One of the foremost questions that arises in the mind when considering separation is the division of property and or the length and amount of support that can be agreed upon or claimed in the courts. This article deals with the question of the length of spousal support that can be agreed upon or ordered by the parties.

In this regard it is to be noted that there is no statutory limitation, and neither is it, by virtue of the Supreme Court of Canada’s decision in Bracklow v. Bracklow [1999], possible for the courts to create a statute of limitations on marriage. The notion of “till death do us part” may end with divorce but it is not a light matter and the ‘responsibilities of marriage’ can potentially carry on until either party dies (or in some instances even after; charges upon the estate).

In the case of spousal support Miglin v. Miglin [2003] clarifies that in the absence of any evidence that the recipient or the payee of spousal support is thwarting his or her economic ability to self-sustain themselves there is no policy or legal reason for the courts to impose a time limit on the duration of support. The question of whether an unlimited support order is to be made is nevertheless based upon the facts a discretionary matter of the courts. As Fisher v. Fisher [2008] states that the “jurisprudential law has evolved on the position that spousal support should be time-limited only in unusual circumstances. A court however in every case must consider the circumstances of those particular parties”. That is to say that despite there being no legal requirement to place a time-limit on the duration of spousal support the courts can based upon the facts of the case determine that there should be a temporal duration of spousal support.

Krauss v. Krauss [1991] provides guidance on the factors which are considered by the Courts in making the determination as to whether spousal support should be for an unlimited or temporal time period;

  • The length of the marriage
  • One party or the other forgoing career opportunities due to child or household responsibilities
  • The party’s age (advance or not)
  • Poor health or disabilities which restrict job availability, opportunities or self-sufficiency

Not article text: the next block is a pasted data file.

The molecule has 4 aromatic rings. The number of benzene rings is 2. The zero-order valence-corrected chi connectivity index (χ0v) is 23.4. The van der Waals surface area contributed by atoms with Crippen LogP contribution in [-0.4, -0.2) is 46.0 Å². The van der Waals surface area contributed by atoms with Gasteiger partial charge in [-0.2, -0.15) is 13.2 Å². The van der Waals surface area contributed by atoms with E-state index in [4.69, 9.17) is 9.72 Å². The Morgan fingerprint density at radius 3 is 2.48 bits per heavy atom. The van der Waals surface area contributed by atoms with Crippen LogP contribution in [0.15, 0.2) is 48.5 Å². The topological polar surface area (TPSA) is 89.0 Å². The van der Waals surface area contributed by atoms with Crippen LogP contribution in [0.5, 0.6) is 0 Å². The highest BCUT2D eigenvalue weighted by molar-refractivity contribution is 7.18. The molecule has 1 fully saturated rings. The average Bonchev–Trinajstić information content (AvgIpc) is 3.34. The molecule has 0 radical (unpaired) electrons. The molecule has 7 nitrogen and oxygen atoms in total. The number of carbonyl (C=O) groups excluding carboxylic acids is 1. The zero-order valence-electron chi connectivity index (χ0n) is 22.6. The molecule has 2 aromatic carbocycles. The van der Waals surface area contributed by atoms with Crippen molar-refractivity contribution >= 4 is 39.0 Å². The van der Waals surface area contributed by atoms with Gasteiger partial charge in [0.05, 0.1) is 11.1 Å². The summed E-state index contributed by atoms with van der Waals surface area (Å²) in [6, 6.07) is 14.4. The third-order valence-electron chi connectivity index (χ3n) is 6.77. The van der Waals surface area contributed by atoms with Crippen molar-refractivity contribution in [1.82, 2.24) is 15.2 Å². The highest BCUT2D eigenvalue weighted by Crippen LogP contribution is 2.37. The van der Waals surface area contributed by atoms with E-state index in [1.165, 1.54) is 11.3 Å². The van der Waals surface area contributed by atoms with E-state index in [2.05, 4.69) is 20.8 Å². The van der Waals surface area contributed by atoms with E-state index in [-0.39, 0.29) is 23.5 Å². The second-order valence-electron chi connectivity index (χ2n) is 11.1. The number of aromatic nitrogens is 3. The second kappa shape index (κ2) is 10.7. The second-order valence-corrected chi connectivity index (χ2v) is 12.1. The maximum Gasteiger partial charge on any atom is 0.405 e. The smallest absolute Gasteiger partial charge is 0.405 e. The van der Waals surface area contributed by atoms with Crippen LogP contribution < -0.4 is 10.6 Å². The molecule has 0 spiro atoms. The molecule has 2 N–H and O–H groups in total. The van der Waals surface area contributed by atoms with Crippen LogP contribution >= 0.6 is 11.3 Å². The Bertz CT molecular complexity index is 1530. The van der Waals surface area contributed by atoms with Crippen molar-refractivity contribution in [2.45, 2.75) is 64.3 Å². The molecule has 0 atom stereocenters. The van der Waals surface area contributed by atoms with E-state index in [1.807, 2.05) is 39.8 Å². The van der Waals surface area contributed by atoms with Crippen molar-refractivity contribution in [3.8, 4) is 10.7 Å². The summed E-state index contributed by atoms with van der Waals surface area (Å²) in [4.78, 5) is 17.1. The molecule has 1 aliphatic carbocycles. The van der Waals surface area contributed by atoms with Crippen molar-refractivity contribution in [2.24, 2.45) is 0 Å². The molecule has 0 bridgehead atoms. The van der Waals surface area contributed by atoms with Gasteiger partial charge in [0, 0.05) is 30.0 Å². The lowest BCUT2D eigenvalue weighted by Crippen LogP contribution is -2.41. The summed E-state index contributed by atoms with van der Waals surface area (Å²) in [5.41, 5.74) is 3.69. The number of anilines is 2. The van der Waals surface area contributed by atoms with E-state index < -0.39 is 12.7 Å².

• Any other general limitation on employment availability or opportunities

As earlier case law suggested, there is no policy objective in placing a time limit on the duration of spousal support, other than to prevent a recipient of spousal support to thwart his or her economic ability to self-sustain themselves. But it can be said that a more wholesome approach to the duration time-limit of spousal support is more consistent with the approach of the courts in order to determine whether there should be a time constraint. For indeed, ongoing need of the recipient and the ability of payor to pay is not sufficient in making a consideration of the duration of spousal support ( Cavanaugh v. Cassidy [2000] ), the determination is made in order to fulfill the spousal support objectives of the Divorce Act 1985. It is also important to note where an unlimited or time-limited duration of support has been agreed upon or ordered by the courts any change in the circumstances of parties does not warrant a spousal support cut off or continuation arbitrarily, rather the determination is made under the rules of the variation application under s.17 of the Divorce Act 1986.

Please contact one of our experienced Divorce Lawyers today to discuss your case.

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Use of the site and sending or receiving information through it does not establish a solicitor / client relationship. The views expressed and the content provided on this blog is for nonprofit educational purposes. It is not, and is not intended to be, legal advice on any specific set of facts. The use of this website does not create a solicitor-client (attorney-client) relationship. If you require legal advice, you should contact a lawyer directly.